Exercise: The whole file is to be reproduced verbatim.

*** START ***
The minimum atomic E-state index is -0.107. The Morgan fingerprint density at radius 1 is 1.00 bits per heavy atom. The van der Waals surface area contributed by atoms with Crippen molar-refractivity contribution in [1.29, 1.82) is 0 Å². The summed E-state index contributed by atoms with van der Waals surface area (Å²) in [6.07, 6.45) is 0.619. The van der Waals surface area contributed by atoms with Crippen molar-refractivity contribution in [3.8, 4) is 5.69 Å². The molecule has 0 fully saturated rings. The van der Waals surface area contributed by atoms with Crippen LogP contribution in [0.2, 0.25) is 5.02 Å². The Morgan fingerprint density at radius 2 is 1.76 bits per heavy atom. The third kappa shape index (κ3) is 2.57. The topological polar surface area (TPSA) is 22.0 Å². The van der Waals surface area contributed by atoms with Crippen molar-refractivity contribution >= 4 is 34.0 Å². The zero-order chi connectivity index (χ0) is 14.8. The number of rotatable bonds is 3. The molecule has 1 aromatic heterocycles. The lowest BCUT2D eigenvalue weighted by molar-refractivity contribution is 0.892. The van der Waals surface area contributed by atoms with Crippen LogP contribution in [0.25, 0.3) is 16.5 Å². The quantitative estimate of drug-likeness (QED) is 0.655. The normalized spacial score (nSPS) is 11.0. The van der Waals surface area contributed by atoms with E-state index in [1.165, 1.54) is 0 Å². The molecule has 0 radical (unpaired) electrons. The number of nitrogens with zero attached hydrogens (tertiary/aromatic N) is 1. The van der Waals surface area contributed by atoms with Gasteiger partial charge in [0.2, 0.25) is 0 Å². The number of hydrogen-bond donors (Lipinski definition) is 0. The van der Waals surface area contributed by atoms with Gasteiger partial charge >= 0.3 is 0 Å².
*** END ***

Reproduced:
The minimum atomic E-state index is -0.107. The Morgan fingerprint density at radius 1 is 1.00 bits per heavy atom. The van der Waals surface area contributed by atoms with Crippen molar-refractivity contribution in [1.29, 1.82) is 0 Å². The summed E-state index contributed by atoms with van der Waals surface area (Å²) in [6.07, 6.45) is 0.619. The van der Waals surface area contributed by atoms with Crippen molar-refractivity contribution in [3.8, 4) is 5.69 Å². The molecule has 0 fully saturated rings. The van der Waals surface area contributed by atoms with Crippen LogP contribution in [0.2, 0.25) is 5.02 Å². The Morgan fingerprint density at radius 2 is 1.76 bits per heavy atom. The third kappa shape index (κ3) is 2.57. The topological polar surface area (TPSA) is 22.0 Å². The van der Waals surface area contributed by atoms with Crippen molar-refractivity contribution >= 4 is 34.0 Å². The zero-order chi connectivity index (χ0) is 14.8. The number of rotatable bonds is 3. The molecule has 1 aromatic heterocycles. The lowest BCUT2D eigenvalue weighted by molar-refractivity contribution is 0.892. The van der Waals surface area contributed by atoms with Crippen LogP contribution in [0.25, 0.3) is 16.5 Å². The quantitative estimate of drug-likeness (QED) is 0.655. The normalized spacial score (nSPS) is 11.0. The van der Waals surface area contributed by atoms with E-state index in [1.165, 1.54) is 0 Å². The molecule has 0 radical (unpaired) electrons. The number of nitrogens with zero attached hydrogens (tertiary/aromatic N) is 1. The van der Waals surface area contributed by atoms with Gasteiger partial charge in [0.2, 0.25) is 0 Å². The number of hydrogen-bond donors (Lipinski definition) is 0. The van der Waals surface area contributed by atoms with Gasteiger partial charge >= 0.3 is 0 Å².